Fiscal Sustainability - Definition, Indicators and Assessment of Czech Public Finance Sustainability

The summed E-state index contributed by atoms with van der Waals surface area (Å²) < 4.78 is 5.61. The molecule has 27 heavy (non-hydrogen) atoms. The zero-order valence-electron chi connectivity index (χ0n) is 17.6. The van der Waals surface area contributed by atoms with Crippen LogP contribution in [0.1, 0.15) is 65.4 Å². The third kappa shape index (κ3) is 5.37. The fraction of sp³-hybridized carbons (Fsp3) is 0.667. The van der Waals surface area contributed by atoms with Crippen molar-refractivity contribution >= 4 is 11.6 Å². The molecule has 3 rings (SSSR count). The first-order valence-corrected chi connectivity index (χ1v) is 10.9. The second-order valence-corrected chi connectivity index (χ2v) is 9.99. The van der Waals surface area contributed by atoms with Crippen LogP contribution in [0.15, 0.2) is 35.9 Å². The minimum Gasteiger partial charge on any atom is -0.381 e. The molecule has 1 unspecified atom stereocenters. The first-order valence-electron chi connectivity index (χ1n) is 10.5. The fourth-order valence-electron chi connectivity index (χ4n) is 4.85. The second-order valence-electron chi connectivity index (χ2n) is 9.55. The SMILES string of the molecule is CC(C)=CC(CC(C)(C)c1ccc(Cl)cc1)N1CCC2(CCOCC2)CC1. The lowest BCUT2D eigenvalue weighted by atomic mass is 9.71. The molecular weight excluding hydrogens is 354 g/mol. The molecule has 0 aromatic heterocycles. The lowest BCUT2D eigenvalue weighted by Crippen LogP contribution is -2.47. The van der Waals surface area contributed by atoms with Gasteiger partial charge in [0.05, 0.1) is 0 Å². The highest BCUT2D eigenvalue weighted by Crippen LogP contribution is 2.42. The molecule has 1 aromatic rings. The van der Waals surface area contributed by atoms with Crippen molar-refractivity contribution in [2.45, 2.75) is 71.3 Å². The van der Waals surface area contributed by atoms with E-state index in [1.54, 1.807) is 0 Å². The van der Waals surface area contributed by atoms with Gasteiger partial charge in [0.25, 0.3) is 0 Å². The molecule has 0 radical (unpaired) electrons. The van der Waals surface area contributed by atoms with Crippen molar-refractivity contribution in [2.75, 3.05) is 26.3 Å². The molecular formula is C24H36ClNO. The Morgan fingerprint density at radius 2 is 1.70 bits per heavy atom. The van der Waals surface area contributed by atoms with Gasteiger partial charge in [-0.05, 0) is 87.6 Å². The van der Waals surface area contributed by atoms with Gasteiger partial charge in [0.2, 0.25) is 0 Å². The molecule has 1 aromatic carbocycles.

The aim of this paper is to shed some light on what fiscal sustainability actually means. In doing so, it looks in the literature for a definition of fiscal sustainability that not only is theoretically sound, but can also be used for setting fiscal targets in practice. Sustainability is defined in a rather standard way - fiscal policy is said to be sustainable if the present value of future primary surpluses equals the current level of debt. This definition enables various sustainability indicators to be constructed. A good indicator of fiscal sustainability should signal, with a sufficient lead, excessive debt accumulation. The paper introduces several sustainability indicators varying in how closely they are related to the sustainability definition (the infinite and finite horizon gaps), whether they take account of the future evolution of spending (the primary gap and the tax gap) and what target value of debt is set at the end of a finite horizon. While the indicators can be used for different time horizons - from one year to an infinite horizon, the paper is by and large focused on long-term sustainability. When combined with long-term projections the indicators gauge the resilience of public finances to population ageing. The indicators are used to assess the sustainability of Czech fiscal policy. The sustainable revenue ratio, enabling the future surge in age-related spending to be financed, is estimated at 48% of GDP in the Czech Republic. It is some 7 percentage points higher than the current revenue-to-GDP ratio. The sustainable primary balance stands at 0.4% of GDP. By observing this primary surplus, governments would stabilise the debt ratio in the long run. However, compliance with this target would require immediately raising taxes or cutting spending by almost 3.0% of GDP and containing any future spending pressures (projected at 7.3% of GDP) either by systemic reforms preventing age-related spending from rising or by annual discretionary spending cuts and tax increases.
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